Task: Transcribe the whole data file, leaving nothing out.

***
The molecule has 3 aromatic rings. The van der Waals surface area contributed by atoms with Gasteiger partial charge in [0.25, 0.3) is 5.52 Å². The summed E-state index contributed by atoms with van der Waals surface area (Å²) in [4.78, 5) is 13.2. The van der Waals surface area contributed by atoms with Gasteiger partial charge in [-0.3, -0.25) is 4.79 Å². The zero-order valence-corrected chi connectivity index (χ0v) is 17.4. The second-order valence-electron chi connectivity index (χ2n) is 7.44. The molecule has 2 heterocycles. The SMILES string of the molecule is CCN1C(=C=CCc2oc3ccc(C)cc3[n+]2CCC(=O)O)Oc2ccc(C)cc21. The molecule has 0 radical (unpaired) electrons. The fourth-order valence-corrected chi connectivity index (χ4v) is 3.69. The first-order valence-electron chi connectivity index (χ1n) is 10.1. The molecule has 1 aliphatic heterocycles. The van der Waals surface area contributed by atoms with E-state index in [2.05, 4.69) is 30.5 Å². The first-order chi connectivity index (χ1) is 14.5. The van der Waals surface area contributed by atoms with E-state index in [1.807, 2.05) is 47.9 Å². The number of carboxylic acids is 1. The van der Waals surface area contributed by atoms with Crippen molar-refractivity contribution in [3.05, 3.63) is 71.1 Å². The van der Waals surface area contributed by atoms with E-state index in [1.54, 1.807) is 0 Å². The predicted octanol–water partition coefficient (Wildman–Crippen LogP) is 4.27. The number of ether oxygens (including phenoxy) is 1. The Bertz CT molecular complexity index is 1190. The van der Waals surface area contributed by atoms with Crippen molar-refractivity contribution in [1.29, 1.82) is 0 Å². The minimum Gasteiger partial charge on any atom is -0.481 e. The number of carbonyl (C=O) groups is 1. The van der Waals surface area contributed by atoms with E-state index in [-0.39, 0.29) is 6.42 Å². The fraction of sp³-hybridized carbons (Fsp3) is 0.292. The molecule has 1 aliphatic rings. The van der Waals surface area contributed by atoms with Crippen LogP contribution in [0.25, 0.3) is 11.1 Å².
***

The molecule has 3 aromatic rings. The van der Waals surface area contributed by atoms with Gasteiger partial charge in [0.25, 0.3) is 5.52 Å². The summed E-state index contributed by atoms with van der Waals surface area (Å²) in [4.78, 5) is 13.2. The van der Waals surface area contributed by atoms with Gasteiger partial charge in [-0.3, -0.25) is 4.79 Å². The zero-order valence-corrected chi connectivity index (χ0v) is 17.4. The second-order valence-electron chi connectivity index (χ2n) is 7.44. The molecule has 2 heterocycles. The SMILES string of the molecule is CCN1C(=C=CCc2oc3ccc(C)cc3[n+]2CCC(=O)O)Oc2ccc(C)cc21. The molecule has 0 radical (unpaired) electrons. The fourth-order valence-corrected chi connectivity index (χ4v) is 3.69. The first-order valence-electron chi connectivity index (χ1n) is 10.1. The molecule has 1 aliphatic heterocycles. The van der Waals surface area contributed by atoms with E-state index in [2.05, 4.69) is 30.5 Å². The first-order chi connectivity index (χ1) is 14.5. The van der Waals surface area contributed by atoms with E-state index in [1.807, 2.05) is 47.9 Å². The number of carboxylic acids is 1. The van der Waals surface area contributed by atoms with Crippen molar-refractivity contribution in [3.05, 3.63) is 71.1 Å². The van der Waals surface area contributed by atoms with E-state index in [1.54, 1.807) is 0 Å². The predicted octanol–water partition coefficient (Wildman–Crippen LogP) is 4.27. The number of ether oxygens (including phenoxy) is 1. The Bertz CT molecular complexity index is 1190. The van der Waals surface area contributed by atoms with Crippen molar-refractivity contribution in [1.29, 1.82) is 0 Å². The minimum Gasteiger partial charge on any atom is -0.481 e. The number of carbonyl (C=O) groups is 1. The van der Waals surface area contributed by atoms with E-state index in [-0.39, 0.29) is 6.42 Å². The fraction of sp³-hybridized carbons (Fsp3) is 0.292. The molecule has 1 aliphatic rings. The van der Waals surface area contributed by atoms with Crippen LogP contribution in [0.25, 0.3) is 11.1 Å².